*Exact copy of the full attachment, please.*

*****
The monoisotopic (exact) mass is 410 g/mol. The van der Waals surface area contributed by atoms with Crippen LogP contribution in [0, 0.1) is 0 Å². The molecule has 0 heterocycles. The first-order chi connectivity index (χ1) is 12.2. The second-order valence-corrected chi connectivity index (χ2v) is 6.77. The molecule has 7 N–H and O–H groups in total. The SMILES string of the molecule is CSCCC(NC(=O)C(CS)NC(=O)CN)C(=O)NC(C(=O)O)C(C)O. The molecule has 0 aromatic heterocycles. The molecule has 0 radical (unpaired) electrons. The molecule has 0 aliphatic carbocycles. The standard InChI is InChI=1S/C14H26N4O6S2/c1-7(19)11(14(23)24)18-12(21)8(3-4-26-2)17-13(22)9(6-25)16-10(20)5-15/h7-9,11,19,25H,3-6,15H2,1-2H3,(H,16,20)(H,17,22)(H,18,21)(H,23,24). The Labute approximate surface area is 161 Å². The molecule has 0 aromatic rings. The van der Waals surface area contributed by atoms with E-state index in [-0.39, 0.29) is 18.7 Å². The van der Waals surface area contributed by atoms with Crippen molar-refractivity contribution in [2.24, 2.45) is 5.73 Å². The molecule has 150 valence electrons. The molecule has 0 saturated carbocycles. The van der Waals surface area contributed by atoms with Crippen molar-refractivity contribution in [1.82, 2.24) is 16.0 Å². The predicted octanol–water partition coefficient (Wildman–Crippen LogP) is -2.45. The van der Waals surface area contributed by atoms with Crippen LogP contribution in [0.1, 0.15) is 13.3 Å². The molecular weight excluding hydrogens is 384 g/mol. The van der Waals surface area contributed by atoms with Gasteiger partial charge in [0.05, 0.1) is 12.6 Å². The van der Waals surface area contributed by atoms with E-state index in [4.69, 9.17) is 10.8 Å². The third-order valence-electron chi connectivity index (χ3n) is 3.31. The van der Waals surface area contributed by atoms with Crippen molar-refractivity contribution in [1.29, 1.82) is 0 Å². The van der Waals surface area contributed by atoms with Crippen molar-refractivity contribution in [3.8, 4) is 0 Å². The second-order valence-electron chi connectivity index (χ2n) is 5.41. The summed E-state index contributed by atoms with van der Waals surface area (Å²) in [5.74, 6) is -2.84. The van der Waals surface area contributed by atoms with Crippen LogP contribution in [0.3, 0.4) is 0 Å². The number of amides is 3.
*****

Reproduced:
The monoisotopic (exact) mass is 410 g/mol. The van der Waals surface area contributed by atoms with Crippen LogP contribution in [0, 0.1) is 0 Å². The molecule has 0 heterocycles. The first-order chi connectivity index (χ1) is 12.2. The second-order valence-corrected chi connectivity index (χ2v) is 6.77. The molecule has 7 N–H and O–H groups in total. The SMILES string of the molecule is CSCCC(NC(=O)C(CS)NC(=O)CN)C(=O)NC(C(=O)O)C(C)O. The molecule has 0 aromatic heterocycles. The molecule has 0 radical (unpaired) electrons. The molecule has 0 aliphatic carbocycles. The standard InChI is InChI=1S/C14H26N4O6S2/c1-7(19)11(14(23)24)18-12(21)8(3-4-26-2)17-13(22)9(6-25)16-10(20)5-15/h7-9,11,19,25H,3-6,15H2,1-2H3,(H,16,20)(H,17,22)(H,18,21)(H,23,24). The Labute approximate surface area is 161 Å². The molecule has 0 aromatic rings. The van der Waals surface area contributed by atoms with E-state index in [-0.39, 0.29) is 18.7 Å². The van der Waals surface area contributed by atoms with Crippen molar-refractivity contribution in [2.24, 2.45) is 5.73 Å². The molecule has 150 valence electrons. The molecule has 0 saturated carbocycles. The van der Waals surface area contributed by atoms with Crippen molar-refractivity contribution in [1.82, 2.24) is 16.0 Å². The predicted octanol–water partition coefficient (Wildman–Crippen LogP) is -2.45. The van der Waals surface area contributed by atoms with Crippen LogP contribution in [0.1, 0.15) is 13.3 Å². The molecular weight excluding hydrogens is 384 g/mol. The van der Waals surface area contributed by atoms with Gasteiger partial charge in [0.05, 0.1) is 12.6 Å². The van der Waals surface area contributed by atoms with E-state index in [4.69, 9.17) is 10.8 Å². The third-order valence-electron chi connectivity index (χ3n) is 3.31. The van der Waals surface area contributed by atoms with Crippen molar-refractivity contribution in [1.29, 1.82) is 0 Å². The van der Waals surface area contributed by atoms with Crippen molar-refractivity contribution in [3.8, 4) is 0 Å². The second-order valence-electron chi connectivity index (χ2n) is 5.41. The summed E-state index contributed by atoms with van der Waals surface area (Å²) in [5.74, 6) is -2.84. The van der Waals surface area contributed by atoms with Crippen LogP contribution in [0.3, 0.4) is 0 Å². The number of amides is 3.